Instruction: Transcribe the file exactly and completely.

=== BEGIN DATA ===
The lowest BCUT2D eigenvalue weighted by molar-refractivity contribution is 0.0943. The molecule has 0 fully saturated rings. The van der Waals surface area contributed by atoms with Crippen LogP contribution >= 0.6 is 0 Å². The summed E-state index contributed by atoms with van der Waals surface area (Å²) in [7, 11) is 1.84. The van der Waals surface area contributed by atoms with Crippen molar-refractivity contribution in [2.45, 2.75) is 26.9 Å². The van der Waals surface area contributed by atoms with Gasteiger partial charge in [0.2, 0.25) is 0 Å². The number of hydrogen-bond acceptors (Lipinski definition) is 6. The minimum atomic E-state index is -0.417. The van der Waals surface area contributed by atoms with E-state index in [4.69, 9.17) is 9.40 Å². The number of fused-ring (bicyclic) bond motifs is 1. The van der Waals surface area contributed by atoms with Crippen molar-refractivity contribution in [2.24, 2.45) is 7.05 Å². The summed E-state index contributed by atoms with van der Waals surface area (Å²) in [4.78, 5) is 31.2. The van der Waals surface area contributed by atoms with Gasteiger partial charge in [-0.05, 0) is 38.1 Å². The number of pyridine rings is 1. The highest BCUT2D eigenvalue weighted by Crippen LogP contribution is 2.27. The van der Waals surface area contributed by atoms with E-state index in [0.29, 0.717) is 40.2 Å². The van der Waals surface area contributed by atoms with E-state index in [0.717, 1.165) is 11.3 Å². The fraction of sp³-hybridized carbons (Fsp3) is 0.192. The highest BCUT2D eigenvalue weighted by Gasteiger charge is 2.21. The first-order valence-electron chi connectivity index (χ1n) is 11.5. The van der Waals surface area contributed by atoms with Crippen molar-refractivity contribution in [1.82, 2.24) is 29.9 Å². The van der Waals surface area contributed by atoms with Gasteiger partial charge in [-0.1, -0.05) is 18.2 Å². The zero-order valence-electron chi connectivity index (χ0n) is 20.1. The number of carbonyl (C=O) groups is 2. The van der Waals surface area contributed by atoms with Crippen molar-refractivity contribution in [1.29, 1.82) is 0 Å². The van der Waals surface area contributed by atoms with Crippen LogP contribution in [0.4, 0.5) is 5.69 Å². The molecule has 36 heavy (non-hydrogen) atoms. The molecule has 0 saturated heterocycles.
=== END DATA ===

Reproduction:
The lowest BCUT2D eigenvalue weighted by molar-refractivity contribution is 0.0943. The molecule has 0 fully saturated rings. The van der Waals surface area contributed by atoms with Crippen LogP contribution >= 0.6 is 0 Å². The summed E-state index contributed by atoms with van der Waals surface area (Å²) in [7, 11) is 1.84. The van der Waals surface area contributed by atoms with Crippen molar-refractivity contribution in [2.45, 2.75) is 26.9 Å². The van der Waals surface area contributed by atoms with Gasteiger partial charge in [0.2, 0.25) is 0 Å². The number of hydrogen-bond acceptors (Lipinski definition) is 6. The minimum atomic E-state index is -0.417. The van der Waals surface area contributed by atoms with E-state index in [4.69, 9.17) is 9.40 Å². The number of fused-ring (bicyclic) bond motifs is 1. The van der Waals surface area contributed by atoms with Crippen molar-refractivity contribution in [2.24, 2.45) is 7.05 Å². The summed E-state index contributed by atoms with van der Waals surface area (Å²) in [4.78, 5) is 31.2. The van der Waals surface area contributed by atoms with Gasteiger partial charge in [-0.05, 0) is 38.1 Å². The number of pyridine rings is 1. The highest BCUT2D eigenvalue weighted by Crippen LogP contribution is 2.27. The van der Waals surface area contributed by atoms with E-state index in [0.29, 0.717) is 40.2 Å². The van der Waals surface area contributed by atoms with E-state index in [0.717, 1.165) is 11.3 Å². The fraction of sp³-hybridized carbons (Fsp3) is 0.192. The highest BCUT2D eigenvalue weighted by Gasteiger charge is 2.21. The first-order valence-electron chi connectivity index (χ1n) is 11.5. The van der Waals surface area contributed by atoms with Crippen molar-refractivity contribution in [1.82, 2.24) is 29.9 Å². The van der Waals surface area contributed by atoms with Gasteiger partial charge in [-0.1, -0.05) is 18.2 Å². The zero-order valence-electron chi connectivity index (χ0n) is 20.1. The number of carbonyl (C=O) groups is 2. The van der Waals surface area contributed by atoms with Crippen molar-refractivity contribution in [1.29, 1.82) is 0 Å². The van der Waals surface area contributed by atoms with Crippen LogP contribution in [0.4, 0.5) is 5.69 Å². The molecule has 36 heavy (non-hydrogen) atoms. The molecule has 0 saturated heterocycles.